By Anna Coulling

Charts from NinjaTrader and indicators from Quantum Trading

About Anna 1054 Articles
Hi – my name is Anna Coulling and I am a full time currency, commodities and equities trader. I have been involved in both trading and investing for over fifteen years and have traded many different financial instruments, from options and futures to stocks and commodities. I write and publish articles ( mostly for free ) for UK and international publications on a wide variety of financial issues, and in particular I enjoy helping others learn how to invest and trade.

5 Comments on Will the FED provide the catalyst for gold?

  1. Anna you mention last week’s CFTC data saw an increase in open interest of 31%. Can you explain what this means in layperson’s terms please ? Thanks Chris

    • Hi Chris – many thanks and I will try to explain. Open interest is the changes in the number of futures contracts which remain open in the market. The futures exchanges work on the principle of matching sellers and buyers, so for every futures contract there is a buyer and a seller, a perfect match. Open interest represents the total number of contracts which are open (not closed) and as such provides a view of flow of new interest. The open interest changes when a new buyer and seller are matched, not when exisiting contracts are bought or sold by exisiting participants, so it is a measure of sentiment and flow which is why rising or falling open interest is so important particularly when viewed against the associated trading volumes in the market. Hope this helps and thanks once again – Anna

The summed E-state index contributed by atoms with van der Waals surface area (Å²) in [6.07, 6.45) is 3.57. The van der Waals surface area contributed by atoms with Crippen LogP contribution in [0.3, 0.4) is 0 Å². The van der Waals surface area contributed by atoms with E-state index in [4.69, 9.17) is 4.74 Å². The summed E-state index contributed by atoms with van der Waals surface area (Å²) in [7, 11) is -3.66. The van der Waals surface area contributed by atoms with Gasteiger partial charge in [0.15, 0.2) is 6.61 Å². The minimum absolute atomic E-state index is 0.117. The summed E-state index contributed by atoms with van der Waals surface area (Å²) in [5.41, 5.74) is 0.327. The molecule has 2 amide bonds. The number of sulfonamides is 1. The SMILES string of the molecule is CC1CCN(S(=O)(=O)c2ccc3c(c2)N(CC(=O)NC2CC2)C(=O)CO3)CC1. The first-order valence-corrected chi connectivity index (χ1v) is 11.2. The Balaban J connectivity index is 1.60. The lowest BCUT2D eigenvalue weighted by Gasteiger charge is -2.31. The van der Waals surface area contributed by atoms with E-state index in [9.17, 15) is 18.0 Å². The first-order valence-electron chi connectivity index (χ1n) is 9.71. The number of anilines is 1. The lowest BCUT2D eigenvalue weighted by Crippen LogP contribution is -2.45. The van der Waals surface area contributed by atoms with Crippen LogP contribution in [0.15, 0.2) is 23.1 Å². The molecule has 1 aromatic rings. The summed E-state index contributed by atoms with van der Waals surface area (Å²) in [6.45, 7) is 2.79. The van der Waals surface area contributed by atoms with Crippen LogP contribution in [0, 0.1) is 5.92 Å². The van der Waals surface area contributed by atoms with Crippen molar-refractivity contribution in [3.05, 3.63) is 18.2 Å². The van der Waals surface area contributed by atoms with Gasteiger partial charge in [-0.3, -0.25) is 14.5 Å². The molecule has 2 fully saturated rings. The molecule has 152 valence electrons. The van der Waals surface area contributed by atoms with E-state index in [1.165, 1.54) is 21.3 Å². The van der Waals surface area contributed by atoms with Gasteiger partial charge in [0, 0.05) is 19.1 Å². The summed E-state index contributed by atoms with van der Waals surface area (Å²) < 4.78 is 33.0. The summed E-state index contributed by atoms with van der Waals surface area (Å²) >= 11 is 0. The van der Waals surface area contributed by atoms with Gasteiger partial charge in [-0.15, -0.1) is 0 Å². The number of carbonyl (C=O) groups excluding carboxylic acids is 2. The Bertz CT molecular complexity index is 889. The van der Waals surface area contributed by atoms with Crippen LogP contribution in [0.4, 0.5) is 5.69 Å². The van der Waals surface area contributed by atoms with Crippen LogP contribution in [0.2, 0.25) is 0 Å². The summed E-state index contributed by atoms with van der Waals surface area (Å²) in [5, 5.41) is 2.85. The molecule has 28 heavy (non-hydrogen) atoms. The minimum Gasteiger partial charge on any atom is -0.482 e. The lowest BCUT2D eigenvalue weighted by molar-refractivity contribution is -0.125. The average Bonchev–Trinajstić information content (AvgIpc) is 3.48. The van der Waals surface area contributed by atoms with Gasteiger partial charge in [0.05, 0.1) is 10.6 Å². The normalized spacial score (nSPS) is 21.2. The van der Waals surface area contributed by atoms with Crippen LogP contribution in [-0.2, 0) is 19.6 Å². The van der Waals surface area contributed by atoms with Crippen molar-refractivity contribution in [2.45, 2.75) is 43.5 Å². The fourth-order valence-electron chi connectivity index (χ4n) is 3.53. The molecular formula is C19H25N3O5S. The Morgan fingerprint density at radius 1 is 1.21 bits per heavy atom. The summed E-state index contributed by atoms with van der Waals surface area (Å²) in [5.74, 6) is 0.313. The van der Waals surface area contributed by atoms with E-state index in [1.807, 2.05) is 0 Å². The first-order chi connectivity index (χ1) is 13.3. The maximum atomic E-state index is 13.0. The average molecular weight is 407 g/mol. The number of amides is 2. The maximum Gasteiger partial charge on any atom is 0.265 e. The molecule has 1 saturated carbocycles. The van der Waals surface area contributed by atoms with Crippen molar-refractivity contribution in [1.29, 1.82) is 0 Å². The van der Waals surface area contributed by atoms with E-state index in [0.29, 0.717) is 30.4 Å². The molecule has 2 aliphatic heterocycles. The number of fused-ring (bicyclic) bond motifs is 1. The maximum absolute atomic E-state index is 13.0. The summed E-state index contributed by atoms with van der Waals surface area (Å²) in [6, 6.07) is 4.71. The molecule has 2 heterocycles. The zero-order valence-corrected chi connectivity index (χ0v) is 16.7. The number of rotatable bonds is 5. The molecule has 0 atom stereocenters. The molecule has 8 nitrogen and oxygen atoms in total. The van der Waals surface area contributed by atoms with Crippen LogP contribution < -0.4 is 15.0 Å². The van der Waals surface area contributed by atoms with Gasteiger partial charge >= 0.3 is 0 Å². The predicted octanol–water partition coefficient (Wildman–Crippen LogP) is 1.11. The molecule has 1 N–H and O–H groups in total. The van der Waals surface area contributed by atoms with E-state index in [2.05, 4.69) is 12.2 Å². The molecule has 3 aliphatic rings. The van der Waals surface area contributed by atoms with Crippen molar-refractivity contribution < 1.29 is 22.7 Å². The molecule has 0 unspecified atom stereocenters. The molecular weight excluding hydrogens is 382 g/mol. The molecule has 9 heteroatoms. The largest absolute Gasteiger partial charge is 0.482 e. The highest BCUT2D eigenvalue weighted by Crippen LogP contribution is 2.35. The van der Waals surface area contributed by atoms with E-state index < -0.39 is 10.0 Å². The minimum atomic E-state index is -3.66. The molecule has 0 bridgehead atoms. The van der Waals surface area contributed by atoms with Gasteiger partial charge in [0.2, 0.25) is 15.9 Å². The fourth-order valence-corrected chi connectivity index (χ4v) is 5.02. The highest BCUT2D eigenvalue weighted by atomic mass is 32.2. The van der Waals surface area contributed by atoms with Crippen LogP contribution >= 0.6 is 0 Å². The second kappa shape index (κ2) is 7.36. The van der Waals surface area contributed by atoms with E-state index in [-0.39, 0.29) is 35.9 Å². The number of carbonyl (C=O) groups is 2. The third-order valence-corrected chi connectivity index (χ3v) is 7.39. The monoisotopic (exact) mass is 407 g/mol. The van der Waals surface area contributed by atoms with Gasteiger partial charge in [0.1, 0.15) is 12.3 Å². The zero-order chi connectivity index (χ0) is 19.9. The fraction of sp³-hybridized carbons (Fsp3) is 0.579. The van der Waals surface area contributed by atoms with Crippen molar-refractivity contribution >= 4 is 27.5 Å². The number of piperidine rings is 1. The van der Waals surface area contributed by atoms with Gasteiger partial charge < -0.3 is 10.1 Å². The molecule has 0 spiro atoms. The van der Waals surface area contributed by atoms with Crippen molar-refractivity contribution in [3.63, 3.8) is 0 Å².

• Thanks Anna for explaining that I think I understand it ?

        But you said – Last week’s CFTC data saw managed net longs reduce their positions from 278,994 to 248,858 with an increase in open interest of 31% and reflecting the increasingly bearish sentiment now prevailing- this confused me?

        Are you saying there was a reduction in long positions by around 30,000 contracts being sold but at same time increase in open positions of 31% of sellers matching buyers in new short positions reflecting increasing bears taking up new short positions ?

        Sorry but I can see how a fall in net longs is bearish but am a bit confused why increase of open interest is bearish unless it’s an increase in new short positions of between buyers and sellers ?

        Thanks again for your help Chris

        • Hi Chris – many thanks and just to clarify – open interest and the changes in net positions are very different. Open interest reports the flow and interest of new parties, but does not reflect whether they are long or short, just rising or falling numbers of new traders. The net change reflects the changes in sentiment from net longs/shorts etc – hope this explains – Anna